Health justice is a movement that seeks to name and disrupt the conditions that produce mass ill-health and suffering. It sees health not only as an individual concern that should be remedied by engagement with medical institutions once we become unwell, but as something that should be proactively embedded on a structural and community level.
The majority of the world’s sickness and suffering is not biologically random or inevitable. It is produced by what we call “social determinants” – like state violence, poverty and poor working and living conditions. Due to large-scale forces like capitalism, colonialism and the climate injustices, many people do not have access to the resources we all need to be well, like clean air, safe drinking water, nourishing food, freedom from oppression and spaces for creativity and community. People of colour and those living in the Global South are more likely to experience these forms of organised vulnerability and harm, so bear the brunt of health inequalities.
How does health and access to health affect people intersectionally?
Health justice also means addressing disparities in care. Wealth opens up more care options, granting access to private healthcare and healing practices. Meanwhile, those living in poverty are likely to endure long waiting lists to access underfunded services that are often punishing and oppressive in nature.
Many migrants and people of colour are deprived of access to health services in the UK due to “hostile environment” and “Prevent” policies. In a future where health justice is a reality, we would all have access to the care that we desired, and resources would not be gatekept within institutions that collaborate with the interests of the capitalist state.
It is also important that we link health justice to disability justice, a movement that takes a radical and intersectional approach, led by the wisdom and genius of disabled people, towards our collective liberation.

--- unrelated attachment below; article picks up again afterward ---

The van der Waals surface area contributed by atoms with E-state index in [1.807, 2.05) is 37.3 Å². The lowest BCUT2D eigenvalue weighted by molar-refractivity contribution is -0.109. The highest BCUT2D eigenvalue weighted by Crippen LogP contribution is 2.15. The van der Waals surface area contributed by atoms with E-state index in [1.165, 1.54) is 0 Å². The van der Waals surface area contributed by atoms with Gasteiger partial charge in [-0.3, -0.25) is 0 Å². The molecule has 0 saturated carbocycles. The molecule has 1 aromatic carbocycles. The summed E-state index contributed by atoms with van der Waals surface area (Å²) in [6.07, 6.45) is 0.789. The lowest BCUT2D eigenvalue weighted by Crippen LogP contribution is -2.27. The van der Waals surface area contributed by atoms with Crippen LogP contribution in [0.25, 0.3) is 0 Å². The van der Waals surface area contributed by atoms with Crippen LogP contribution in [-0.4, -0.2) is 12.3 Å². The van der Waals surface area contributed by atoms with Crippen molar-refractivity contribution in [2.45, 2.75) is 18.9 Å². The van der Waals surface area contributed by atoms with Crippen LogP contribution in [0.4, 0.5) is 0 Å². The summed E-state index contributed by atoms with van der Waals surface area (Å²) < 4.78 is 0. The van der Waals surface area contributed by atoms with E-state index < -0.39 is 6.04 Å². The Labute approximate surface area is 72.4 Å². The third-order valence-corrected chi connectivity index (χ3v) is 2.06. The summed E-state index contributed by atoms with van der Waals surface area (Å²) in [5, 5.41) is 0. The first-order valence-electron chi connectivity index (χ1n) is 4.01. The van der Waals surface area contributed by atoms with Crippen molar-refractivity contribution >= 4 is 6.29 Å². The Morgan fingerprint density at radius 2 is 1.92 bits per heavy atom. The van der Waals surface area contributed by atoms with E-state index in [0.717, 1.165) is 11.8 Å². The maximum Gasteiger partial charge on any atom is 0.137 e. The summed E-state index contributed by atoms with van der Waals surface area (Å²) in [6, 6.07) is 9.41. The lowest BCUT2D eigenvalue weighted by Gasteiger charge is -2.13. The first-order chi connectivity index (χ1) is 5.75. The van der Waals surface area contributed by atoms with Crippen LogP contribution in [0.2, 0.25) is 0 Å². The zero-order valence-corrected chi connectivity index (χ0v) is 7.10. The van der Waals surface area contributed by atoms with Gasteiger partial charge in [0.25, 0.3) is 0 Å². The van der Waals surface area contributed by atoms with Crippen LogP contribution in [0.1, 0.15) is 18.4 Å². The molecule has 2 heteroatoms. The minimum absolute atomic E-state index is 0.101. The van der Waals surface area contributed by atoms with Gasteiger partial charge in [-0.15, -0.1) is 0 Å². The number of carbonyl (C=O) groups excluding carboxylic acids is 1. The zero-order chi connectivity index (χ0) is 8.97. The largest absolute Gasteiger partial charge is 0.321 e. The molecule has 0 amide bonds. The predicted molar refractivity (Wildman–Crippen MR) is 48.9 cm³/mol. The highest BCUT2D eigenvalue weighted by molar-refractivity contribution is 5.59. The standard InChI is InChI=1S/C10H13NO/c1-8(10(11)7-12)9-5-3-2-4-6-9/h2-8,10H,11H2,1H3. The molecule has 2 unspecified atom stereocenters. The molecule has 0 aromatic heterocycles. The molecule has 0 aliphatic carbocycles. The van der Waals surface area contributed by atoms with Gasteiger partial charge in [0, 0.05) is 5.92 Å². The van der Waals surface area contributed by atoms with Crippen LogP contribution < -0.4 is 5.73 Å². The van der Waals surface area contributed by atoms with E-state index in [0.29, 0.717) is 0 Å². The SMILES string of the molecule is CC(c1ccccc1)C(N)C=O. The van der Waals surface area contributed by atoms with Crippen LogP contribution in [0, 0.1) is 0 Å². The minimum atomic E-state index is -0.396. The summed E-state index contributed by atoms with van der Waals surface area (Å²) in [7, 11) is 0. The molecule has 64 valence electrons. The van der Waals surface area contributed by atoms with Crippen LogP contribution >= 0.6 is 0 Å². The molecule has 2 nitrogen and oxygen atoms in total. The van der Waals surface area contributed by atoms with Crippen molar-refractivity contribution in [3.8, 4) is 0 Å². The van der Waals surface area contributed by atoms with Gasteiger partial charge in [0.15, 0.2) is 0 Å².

Disability justice is critical of capitalistic medicine’s linear focus on the ‘cure or be useless’ model of illness and disability. Instead, we are invited to design and organise our environments, infrastructures and communities to support the thriving and flourishing of disabled and chronically sick people – to make the world itself more liveable.
What is healing justice?
By bridging health and healing justice we can interrupt the harms that disproportionately affect marginalised communities whilst building access, equity and infrastructures to enable us all to be well. Healing justice also invites us to reimagine and repair the sites and spaces where our health is generated and nourished beyond medicalisation.
Healing justice is “an evolving political framework that … seeks to transform, intervene and respond to generational trauma and violence in our movements, communities and lives – and to regenerate our traditions of liberatory and resiliency practices that have been lost or stolen.” This framework evolved from organisers in the US, including the Black Queer Feminist cultural memory workerCara Page and the broader Kindred Southern Healing Justice Collective, and gave language to a long legacy of work within movements and communities in the UK building capacity for and with marginalised people.
How has our access to/quality of health changed in recent years?
Societal conditions, such as increased austerity, climate breakdown, and the ongoing privatisation of public health systems, have exacerbated the inequitable access to public health provisions – especially for those who are marginalised.
COVID-19, as a seemingly indiscriminate public health crisis, complicated generalised notions or ideologies that we were “all in this together.” Marginalised communities were disproportionately dying and being made disabled, overpoliced, securitised, and receiving less or poorer quality treatment – as well as navigating the consequences of organised vulnerability such as loss of work, exposure as frontline workers, overcrowded homes, and distress etc.